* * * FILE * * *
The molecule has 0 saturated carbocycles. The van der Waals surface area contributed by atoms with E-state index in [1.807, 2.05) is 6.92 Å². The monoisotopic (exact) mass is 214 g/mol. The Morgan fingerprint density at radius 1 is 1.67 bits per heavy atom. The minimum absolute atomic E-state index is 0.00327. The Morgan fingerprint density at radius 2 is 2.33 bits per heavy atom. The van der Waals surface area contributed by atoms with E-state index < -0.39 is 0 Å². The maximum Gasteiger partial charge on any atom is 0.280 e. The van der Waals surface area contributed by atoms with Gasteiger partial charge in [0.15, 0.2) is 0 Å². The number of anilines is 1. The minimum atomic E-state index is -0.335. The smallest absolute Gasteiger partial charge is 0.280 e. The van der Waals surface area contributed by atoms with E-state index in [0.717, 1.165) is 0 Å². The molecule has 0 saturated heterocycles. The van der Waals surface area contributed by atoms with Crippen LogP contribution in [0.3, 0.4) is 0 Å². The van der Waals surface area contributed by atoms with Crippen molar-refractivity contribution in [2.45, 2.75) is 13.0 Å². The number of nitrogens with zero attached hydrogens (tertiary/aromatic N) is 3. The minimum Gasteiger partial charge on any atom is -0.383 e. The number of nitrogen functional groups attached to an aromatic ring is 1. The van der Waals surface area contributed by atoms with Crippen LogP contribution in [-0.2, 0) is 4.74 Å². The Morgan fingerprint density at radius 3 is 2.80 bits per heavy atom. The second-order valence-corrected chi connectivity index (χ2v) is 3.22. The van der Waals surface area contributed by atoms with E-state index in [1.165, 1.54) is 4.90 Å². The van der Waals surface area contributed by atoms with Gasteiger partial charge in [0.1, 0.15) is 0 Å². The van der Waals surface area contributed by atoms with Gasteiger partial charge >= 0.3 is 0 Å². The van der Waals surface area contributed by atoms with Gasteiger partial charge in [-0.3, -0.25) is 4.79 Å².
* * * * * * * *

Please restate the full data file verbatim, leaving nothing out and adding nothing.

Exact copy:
The molecule has 0 saturated carbocycles. The van der Waals surface area contributed by atoms with E-state index in [1.807, 2.05) is 6.92 Å². The monoisotopic (exact) mass is 214 g/mol. The Morgan fingerprint density at radius 1 is 1.67 bits per heavy atom. The minimum absolute atomic E-state index is 0.00327. The Morgan fingerprint density at radius 2 is 2.33 bits per heavy atom. The van der Waals surface area contributed by atoms with E-state index < -0.39 is 0 Å². The maximum Gasteiger partial charge on any atom is 0.280 e. The van der Waals surface area contributed by atoms with Gasteiger partial charge in [0.15, 0.2) is 0 Å². The number of anilines is 1. The minimum atomic E-state index is -0.335. The smallest absolute Gasteiger partial charge is 0.280 e. The van der Waals surface area contributed by atoms with E-state index in [0.717, 1.165) is 0 Å². The molecule has 0 saturated heterocycles. The van der Waals surface area contributed by atoms with Crippen LogP contribution in [0.3, 0.4) is 0 Å². The van der Waals surface area contributed by atoms with Crippen molar-refractivity contribution in [2.45, 2.75) is 13.0 Å². The number of nitrogens with zero attached hydrogens (tertiary/aromatic N) is 3. The minimum Gasteiger partial charge on any atom is -0.383 e. The number of nitrogen functional groups attached to an aromatic ring is 1. The van der Waals surface area contributed by atoms with Crippen LogP contribution in [-0.2, 0) is 4.74 Å². The Morgan fingerprint density at radius 3 is 2.80 bits per heavy atom. The second-order valence-corrected chi connectivity index (χ2v) is 3.22. The van der Waals surface area contributed by atoms with E-state index in [1.165, 1.54) is 4.90 Å². The van der Waals surface area contributed by atoms with Gasteiger partial charge in [0.1, 0.15) is 0 Å². The van der Waals surface area contributed by atoms with Gasteiger partial charge >= 0.3 is 0 Å². The van der Waals surface area contributed by atoms with Gasteiger partial charge in [-0.3, -0.25) is 4.79 Å².